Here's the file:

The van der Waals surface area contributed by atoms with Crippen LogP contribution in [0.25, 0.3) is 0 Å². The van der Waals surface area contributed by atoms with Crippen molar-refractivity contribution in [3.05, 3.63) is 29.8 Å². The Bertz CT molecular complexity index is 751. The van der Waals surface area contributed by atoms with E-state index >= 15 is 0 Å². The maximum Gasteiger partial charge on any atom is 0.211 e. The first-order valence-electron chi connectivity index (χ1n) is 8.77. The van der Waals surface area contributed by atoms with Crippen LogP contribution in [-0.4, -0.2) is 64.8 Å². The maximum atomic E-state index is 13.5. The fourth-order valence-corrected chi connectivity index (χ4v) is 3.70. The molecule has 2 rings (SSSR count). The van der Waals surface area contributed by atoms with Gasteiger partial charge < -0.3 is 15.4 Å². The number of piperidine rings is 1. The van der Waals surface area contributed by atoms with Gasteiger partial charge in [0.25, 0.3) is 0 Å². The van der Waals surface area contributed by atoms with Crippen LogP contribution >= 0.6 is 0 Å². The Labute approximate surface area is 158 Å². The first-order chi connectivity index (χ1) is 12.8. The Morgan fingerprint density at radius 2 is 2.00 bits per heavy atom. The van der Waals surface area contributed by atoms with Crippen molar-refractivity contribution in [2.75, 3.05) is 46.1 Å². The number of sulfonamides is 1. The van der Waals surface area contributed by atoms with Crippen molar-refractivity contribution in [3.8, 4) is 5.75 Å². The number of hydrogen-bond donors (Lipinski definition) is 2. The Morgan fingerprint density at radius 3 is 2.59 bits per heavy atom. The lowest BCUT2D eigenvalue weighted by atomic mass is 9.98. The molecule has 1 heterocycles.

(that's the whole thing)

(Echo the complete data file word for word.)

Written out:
The van der Waals surface area contributed by atoms with Crippen LogP contribution in [0.25, 0.3) is 0 Å². The van der Waals surface area contributed by atoms with Crippen molar-refractivity contribution in [3.05, 3.63) is 29.8 Å². The Bertz CT molecular complexity index is 751. The van der Waals surface area contributed by atoms with E-state index >= 15 is 0 Å². The maximum Gasteiger partial charge on any atom is 0.211 e. The first-order valence-electron chi connectivity index (χ1n) is 8.77. The van der Waals surface area contributed by atoms with Crippen LogP contribution in [-0.4, -0.2) is 64.8 Å². The maximum atomic E-state index is 13.5. The fourth-order valence-corrected chi connectivity index (χ4v) is 3.70. The molecule has 2 rings (SSSR count). The van der Waals surface area contributed by atoms with Gasteiger partial charge < -0.3 is 15.4 Å². The number of piperidine rings is 1. The van der Waals surface area contributed by atoms with Gasteiger partial charge in [0.25, 0.3) is 0 Å². The van der Waals surface area contributed by atoms with Crippen LogP contribution >= 0.6 is 0 Å². The Labute approximate surface area is 158 Å². The first-order chi connectivity index (χ1) is 12.8. The Morgan fingerprint density at radius 2 is 2.00 bits per heavy atom. The van der Waals surface area contributed by atoms with Crippen molar-refractivity contribution in [2.75, 3.05) is 46.1 Å². The number of sulfonamides is 1. The van der Waals surface area contributed by atoms with Crippen molar-refractivity contribution in [3.8, 4) is 5.75 Å². The number of hydrogen-bond donors (Lipinski definition) is 2. The Morgan fingerprint density at radius 3 is 2.59 bits per heavy atom. The lowest BCUT2D eigenvalue weighted by atomic mass is 9.98. The molecule has 1 heterocycles.